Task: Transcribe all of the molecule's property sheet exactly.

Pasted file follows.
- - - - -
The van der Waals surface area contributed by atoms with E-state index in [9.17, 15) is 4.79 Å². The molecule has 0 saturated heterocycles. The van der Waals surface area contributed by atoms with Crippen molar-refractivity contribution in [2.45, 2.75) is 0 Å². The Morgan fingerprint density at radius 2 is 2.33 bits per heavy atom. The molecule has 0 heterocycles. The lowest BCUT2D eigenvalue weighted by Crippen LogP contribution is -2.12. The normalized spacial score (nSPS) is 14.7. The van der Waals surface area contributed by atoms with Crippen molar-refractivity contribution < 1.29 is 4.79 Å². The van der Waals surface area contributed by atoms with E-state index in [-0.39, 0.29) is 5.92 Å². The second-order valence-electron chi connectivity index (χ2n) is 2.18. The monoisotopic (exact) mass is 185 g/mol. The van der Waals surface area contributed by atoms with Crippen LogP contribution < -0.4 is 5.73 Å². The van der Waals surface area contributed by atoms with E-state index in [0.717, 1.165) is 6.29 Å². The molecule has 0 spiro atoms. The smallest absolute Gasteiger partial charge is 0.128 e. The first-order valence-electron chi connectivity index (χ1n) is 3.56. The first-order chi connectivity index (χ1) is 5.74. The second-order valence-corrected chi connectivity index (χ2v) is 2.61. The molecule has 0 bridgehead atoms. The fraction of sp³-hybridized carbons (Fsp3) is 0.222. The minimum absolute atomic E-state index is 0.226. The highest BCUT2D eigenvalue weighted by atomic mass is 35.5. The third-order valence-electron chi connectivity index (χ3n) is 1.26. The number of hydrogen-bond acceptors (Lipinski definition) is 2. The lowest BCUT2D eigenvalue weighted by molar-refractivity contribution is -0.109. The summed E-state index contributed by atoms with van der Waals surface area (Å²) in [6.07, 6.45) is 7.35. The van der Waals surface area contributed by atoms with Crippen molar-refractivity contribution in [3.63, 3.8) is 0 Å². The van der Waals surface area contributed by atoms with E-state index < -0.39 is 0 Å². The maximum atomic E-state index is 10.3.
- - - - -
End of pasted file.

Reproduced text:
The van der Waals surface area contributed by atoms with E-state index in [9.17, 15) is 4.79 Å². The molecule has 0 saturated heterocycles. The van der Waals surface area contributed by atoms with Crippen molar-refractivity contribution in [2.45, 2.75) is 0 Å². The Morgan fingerprint density at radius 2 is 2.33 bits per heavy atom. The molecule has 0 heterocycles. The lowest BCUT2D eigenvalue weighted by Crippen LogP contribution is -2.12. The normalized spacial score (nSPS) is 14.7. The van der Waals surface area contributed by atoms with Crippen molar-refractivity contribution < 1.29 is 4.79 Å². The van der Waals surface area contributed by atoms with E-state index in [-0.39, 0.29) is 5.92 Å². The second-order valence-electron chi connectivity index (χ2n) is 2.18. The monoisotopic (exact) mass is 185 g/mol. The van der Waals surface area contributed by atoms with Crippen LogP contribution < -0.4 is 5.73 Å². The van der Waals surface area contributed by atoms with E-state index in [0.717, 1.165) is 6.29 Å². The molecule has 0 spiro atoms. The smallest absolute Gasteiger partial charge is 0.128 e. The first-order valence-electron chi connectivity index (χ1n) is 3.56. The first-order chi connectivity index (χ1) is 5.74. The second-order valence-corrected chi connectivity index (χ2v) is 2.61. The molecule has 0 bridgehead atoms. The fraction of sp³-hybridized carbons (Fsp3) is 0.222. The minimum absolute atomic E-state index is 0.226. The highest BCUT2D eigenvalue weighted by atomic mass is 35.5. The third-order valence-electron chi connectivity index (χ3n) is 1.26. The number of hydrogen-bond acceptors (Lipinski definition) is 2. The lowest BCUT2D eigenvalue weighted by molar-refractivity contribution is -0.109. The summed E-state index contributed by atoms with van der Waals surface area (Å²) in [6.07, 6.45) is 7.35. The van der Waals surface area contributed by atoms with Crippen molar-refractivity contribution in [3.63, 3.8) is 0 Å². The van der Waals surface area contributed by atoms with E-state index < -0.39 is 0 Å². The maximum atomic E-state index is 10.3.